Main Street in Julian
"four seasons of beauty & fun..."
|Named for||Mike Julian|
|• Total||7.839 sq mi (20.303 km2)|
|• Land||7.839 sq mi (20.303 km2)|
|• Water||0 sq mi (0 km2) 0%|
|Elevation||4,226 ft (1,288 m)|
|• Density||190/sq mi (74/km2)|
|Time zone||UTC-8 (PST)|
|• Summer (DST)||UTC-7 (PDT)|
|GNIS feature ID||1652732|
|Website||Julian Chamber of Commerce|
Julian is an official California Historical Landmark (No. 412). The Julian townsite and surrounding area is defined by the San Diego County Zoning Ordinance Section 5749 as the Julian Historic District. This designation requires that development adhere to certain guidelines that are administered by the Architectural Review Board of the Julian Historic District, which is appointed by the San Diego County Board of Supervisors.
1800s: Initial European settlement and the gold rushEdit
The first European settlers to arrive in this area were "Cockney Bill" Williams from England and John Wesley Horrell, who both arrived in the area in 1850 or 1851. The town itself was first settled by Drury, Frank, and J.O. Bailey, all brothers; and their cousins, Mike and Webb Julian. They were passing through the region from San Bernardino en route to Arizona in 1869, in the wake of the American Civil War. Taken by the beauty of the Julian area, Drury Bailey interrupted the group’s travel plans and chose instead to settle here; he chose to name the settlement “Julian” after Mike Julian because “Mike was better looking” than any other member of the Bailey family. Julian was also a former Confederate soldier who was later elected San Diego County Assessor. Shortly afterwards gold was discovered in the Julian region. A tent city initially formed in the boomtown, followed by more permanent structures as it became apparent that gold mining in Julian would persist for some time. Victorian-style structures were constructed in the latest stage of Julian’s early settlement, including the Hoskins House.
After the American Civil War, in 1869, A.E. "Fred" Coleman, a former slave, crossed over what is now known as Coleman Creek just west of Julian. Seeing a glint of gold in the stream bed, he climbed down from his horse to investigate. Having had previous experience in the gold fields, he retrieved his frying pan and began panning the sands of the creek. Soon thereafter Coleman established the Coleman Mining District and was its recorder and also began the mining camp called Emily City, later renamed Coleman City. Learning of the find, others rushed to the district and tried to trace the gold to its source. On February 22, 1870, the first "lode", or hard rock, mining claim was filed in the Julian area. Since February 22 was President George Washington's birthday, the mine was named the Washington mine. Soon hundreds of anxious men and families rushed to Julian to stake their claims. Julian experienced a gold rush and became a tent city overnight. In April 1870, the area's first sawmill was set up and Julian began to take on a more permanent structure. Attempts to build rival mining towns at Coleman City, Branson City and Eastwood were defeated. Owners of the Cuyamaca rancho Land Grant claimed (the Cuyamaca Land Float) Julian, and its mines were within the Rancho boundaries. In 1873, the courts ruled that the Rancho did not include Julian and the mines. While the miners tried to wrestle the gold from deep within the earth, James Madison brought a wagon load of young apple trees into the mountains. The fruit trees flourished in the clear, fresh air. Apples are still a big product in Julian, many of which are used for making the world-famous Julian apple pies. Local historians have variably suggested that the Julian of 1873 rivaled San Diego in population and they unsuccessfully attempted to shift the county seat to the city.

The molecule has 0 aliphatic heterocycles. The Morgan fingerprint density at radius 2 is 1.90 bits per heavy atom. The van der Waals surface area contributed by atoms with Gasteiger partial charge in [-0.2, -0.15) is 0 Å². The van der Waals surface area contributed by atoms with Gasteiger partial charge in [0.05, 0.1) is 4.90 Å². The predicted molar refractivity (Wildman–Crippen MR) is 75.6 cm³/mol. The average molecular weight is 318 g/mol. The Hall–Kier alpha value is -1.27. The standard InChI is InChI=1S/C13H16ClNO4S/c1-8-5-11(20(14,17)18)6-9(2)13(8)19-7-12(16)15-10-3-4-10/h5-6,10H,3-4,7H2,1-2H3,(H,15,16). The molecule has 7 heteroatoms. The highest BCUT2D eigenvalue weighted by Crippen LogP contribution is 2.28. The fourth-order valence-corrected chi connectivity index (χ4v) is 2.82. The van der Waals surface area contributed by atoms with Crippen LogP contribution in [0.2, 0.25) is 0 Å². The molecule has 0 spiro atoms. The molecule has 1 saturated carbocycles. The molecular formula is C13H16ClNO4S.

According to a bronze historical plaque appearing in the town, in the early days of Julian, the majority of San Diego County's black population resided in or near the town, including the founders of the Robinson Hotel and a noted resident, America Newton, a freed slave who laundered miners' clothing. Of the 55 blacks living in San Diego County during the 1880 census, 33 lived in the Julian area (although this information appears on the plaque, it has been the subject of some controversy).
In 1976, Julian approved a plan that required the exteriors of any buildings on Main Street be no younger in age than 1913. Many structures bear a Victorian architecture that predates this cutoff. In the 1970s, as many of 25,000 visitors visited the settlement per annum.
Julian had four or five wells in the 1970s. A county planner surveyed the water capacity for Julian and indicated that it was unlikely that Julian would ever have enough inexpensive water to sustain very large-scale development. During a period of drought, the community of Julian was compelled by the San Diego County supervisors to obey a moratorium on development until a 30,000 gallon waste treatment plant could reduce the risk that a developing Julian’s sewage output might pollute the San Diego River. Julian’s water supply became largely dependent on a single well owned by a local property owner named Jerry Zweig, as the community’s water board-owned resources were depleted in a drought in the 1990s and were severely limited by contamination as a defunct Chevron station contaminated three of the eight publicly owned water wells into the late 1980s.